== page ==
I Loved Bravely Default II And So Should You
The last few years have been an interesting time in my life. While I’m more immersed in video games than ever due to the nature of my work, I’ve never felt more disconnected from actually playing them. Full disclosure, my time away from the office is seldom spent playing video games anymore. Enter Bravely Default II.
Like so many who grew up in the ’90s, JRPGs are what turned gaming from a hobby into a passion. It was Final Fantasy IX that changed my opinion about games could be. No longer was it about having the highest score at the end of the round. Now it was about the story you could tell and the feelings I could experience.
Bravely Default II took me back to that way of thinking. No longer was it about the article I could write or the hot take on Twitter. Instead, Bravely Default II was simply a game I couldn’t put down for the better part of two weeks.
Way better than Bravely Second
I was a huge fan of the original game, but not Bravely Second End Layer. The second game in the series felt like a tacked-on story at the end of the original game. It felt very much like more of the same in all the wrong ways.
Bravely Default II on the other hand feels like more of the same in all the right ways.
Yes, you collect asterisks like in the original. Yes, there are four crystals you’re tasked with locating. And yes, the characters play many of the same tropes. But that’s about where it ends.
While Gloria is a princess and a little sheltered, she’s not the easily flustered Agnes Oblige. While Elvis is the goofy secondary male lead, he’s a very different person than Ringabel was. And Seth has way more personality than Tiz ever did.
Grinding feels less painful
Grinding jobs to completion was brutal in Bravely Default. And while the most recent installment definitely has some ‘grindy’ elements to it, it feels way less painful this time around. I put about 70 hours into the game and had all of my characters in the mid-level 80 range and with all jobs maxed out.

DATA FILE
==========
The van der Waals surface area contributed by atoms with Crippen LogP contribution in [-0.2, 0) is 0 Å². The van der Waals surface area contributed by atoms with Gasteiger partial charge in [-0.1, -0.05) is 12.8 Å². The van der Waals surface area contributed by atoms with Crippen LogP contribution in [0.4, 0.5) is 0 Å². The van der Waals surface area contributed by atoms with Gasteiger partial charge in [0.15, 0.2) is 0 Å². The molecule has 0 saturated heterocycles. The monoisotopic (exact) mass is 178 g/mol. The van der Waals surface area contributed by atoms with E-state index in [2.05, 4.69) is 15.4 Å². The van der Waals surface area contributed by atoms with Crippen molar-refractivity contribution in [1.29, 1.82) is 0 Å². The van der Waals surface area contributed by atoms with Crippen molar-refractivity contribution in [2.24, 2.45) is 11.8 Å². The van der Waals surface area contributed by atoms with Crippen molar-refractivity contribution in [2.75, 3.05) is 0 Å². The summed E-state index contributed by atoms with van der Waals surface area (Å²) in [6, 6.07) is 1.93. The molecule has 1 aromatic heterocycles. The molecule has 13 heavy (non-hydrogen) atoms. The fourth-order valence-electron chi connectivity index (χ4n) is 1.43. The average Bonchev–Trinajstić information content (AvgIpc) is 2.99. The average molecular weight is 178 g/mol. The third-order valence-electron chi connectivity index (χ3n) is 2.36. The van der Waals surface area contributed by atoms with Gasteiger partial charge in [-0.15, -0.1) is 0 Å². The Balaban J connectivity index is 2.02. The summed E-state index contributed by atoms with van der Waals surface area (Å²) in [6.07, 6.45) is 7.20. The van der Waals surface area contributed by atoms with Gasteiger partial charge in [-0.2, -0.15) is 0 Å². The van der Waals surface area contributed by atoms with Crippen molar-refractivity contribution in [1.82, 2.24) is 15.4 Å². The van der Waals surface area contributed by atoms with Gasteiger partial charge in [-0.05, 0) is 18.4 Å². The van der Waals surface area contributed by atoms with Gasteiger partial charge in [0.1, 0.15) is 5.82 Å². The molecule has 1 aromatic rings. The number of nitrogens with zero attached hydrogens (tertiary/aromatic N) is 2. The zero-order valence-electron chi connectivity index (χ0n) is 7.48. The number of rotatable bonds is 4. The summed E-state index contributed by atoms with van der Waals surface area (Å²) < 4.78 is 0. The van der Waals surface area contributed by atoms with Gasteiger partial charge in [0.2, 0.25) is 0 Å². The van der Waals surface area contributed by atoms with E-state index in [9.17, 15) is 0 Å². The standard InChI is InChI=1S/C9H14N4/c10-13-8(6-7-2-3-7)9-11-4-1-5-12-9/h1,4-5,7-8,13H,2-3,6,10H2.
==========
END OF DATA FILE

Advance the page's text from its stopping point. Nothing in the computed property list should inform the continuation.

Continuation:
The successor to the original Bravely Default game builds on what worked and scraps some of the things that didn’t.
And it’s not just that I love JRPGs
Believe me, given my background, it would be easy to argue that I’m just a JRPG fangirl. But I promise you that’s not the case.
I wasn’t a fan of Octopath Traveller. I think Persona 5 went for about 20 hours too long. Square Enix releases for the last decade, outside of FF7: Remake have disappointed me.
But Bravely Default II hits just the right mixture of nostalgia, grind, light-heartedness, brutality, and satisfaction. While I’m always excited for an excuse to pick up my Nintendo Switch, guiding the heroes of light through their journey to recover the crystals and save the world was just what I needed in quarantine.
The good and the bad
The game also brings quality of life improvements to the genre. The removal of random encounters is great, and I want it to become the norm. Turn-based battles still work fine with the brave and default system. The job system is one of the best I’ve seen, and until the last chapter, boss fights somehow remained difficult even when I over-leveled.
Not everything is perfect, but most of my complaints are nitpicks. The ending feels a little sudden, and the side quest system is infuriating. Some of the jobs and abilities can feel a little superfluous, and they’re less easy to break than in the previous games.
We have a longstanding rule to not give games a number grade at CheckpointXP. But I cannot recommend Bravely Default II highly enough!